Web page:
On the evening of October 5th, 2010, students, faculty, and community members gathered in the Dolan School of Business to take part in a lecture and discussion delivered by Dr. David Kraemer entitled “Jewish Eating and Identity Through the Ages,” based on his book of the same name. The event, the first lecture in a series presented on campus for the 9th annual Judaic Studies scholar-in-residence program, was made possible by a gift from David and Edith Chaifetz.
Dr. Kraemer covered a lot of ground with his talk, from what Jews ate thousands of years ago and how that translates to modern times, to what defines certain foods as Jewish. Calling on audience members for their ideas on Jewish cuisine, Dr. Kraemer asked the age-old question: Are we what we eat? In terms of Jewish eating, Dr. Kraemer and audience members helped shape an idea of what foods were considered “Jewish.” Due to certain dietary laws, Jewish food can include a separation from gentile foods or food touched by gentiles, especially pertaining to wine, as well as many rules in association with the consumption of animals or animal products.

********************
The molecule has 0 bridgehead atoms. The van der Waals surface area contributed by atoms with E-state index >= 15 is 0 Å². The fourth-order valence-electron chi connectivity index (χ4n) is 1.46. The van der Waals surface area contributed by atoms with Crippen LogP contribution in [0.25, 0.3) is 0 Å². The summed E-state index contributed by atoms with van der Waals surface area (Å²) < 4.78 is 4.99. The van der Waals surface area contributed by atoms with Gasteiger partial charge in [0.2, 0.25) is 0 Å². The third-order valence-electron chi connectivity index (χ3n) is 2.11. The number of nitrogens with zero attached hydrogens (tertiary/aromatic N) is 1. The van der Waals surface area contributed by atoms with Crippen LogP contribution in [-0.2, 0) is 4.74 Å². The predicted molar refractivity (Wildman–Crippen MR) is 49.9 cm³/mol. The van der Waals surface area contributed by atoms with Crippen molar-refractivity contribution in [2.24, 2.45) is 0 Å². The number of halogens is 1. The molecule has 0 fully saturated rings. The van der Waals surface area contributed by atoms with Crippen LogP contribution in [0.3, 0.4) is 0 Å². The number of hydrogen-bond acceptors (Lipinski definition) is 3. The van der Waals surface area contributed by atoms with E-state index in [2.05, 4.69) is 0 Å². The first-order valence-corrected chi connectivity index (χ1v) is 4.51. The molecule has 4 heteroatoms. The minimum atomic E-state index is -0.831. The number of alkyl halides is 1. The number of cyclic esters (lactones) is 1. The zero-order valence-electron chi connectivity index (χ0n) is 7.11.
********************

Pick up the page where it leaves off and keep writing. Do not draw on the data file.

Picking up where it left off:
Dr. Kraemer really drove the point across that food is another way for Jews and non-Jews alike to negotiate identity, and that you can learn more about a people through what they eat than you would expect. Leaving the lecture, I felt as if I had opened my eyes to how people are defined culturally by what they eat, how the food is prepared, and who they sit down with at the table. Jewish eating – much like Italian eating with which I am more familiar – is something that really defines Jewish culture. Attending this lecture not only made me hungry for all the dishes described, but also hungry to learn more about this way of distinguishing Jewish peoples, as well as peoples of any place or culture.
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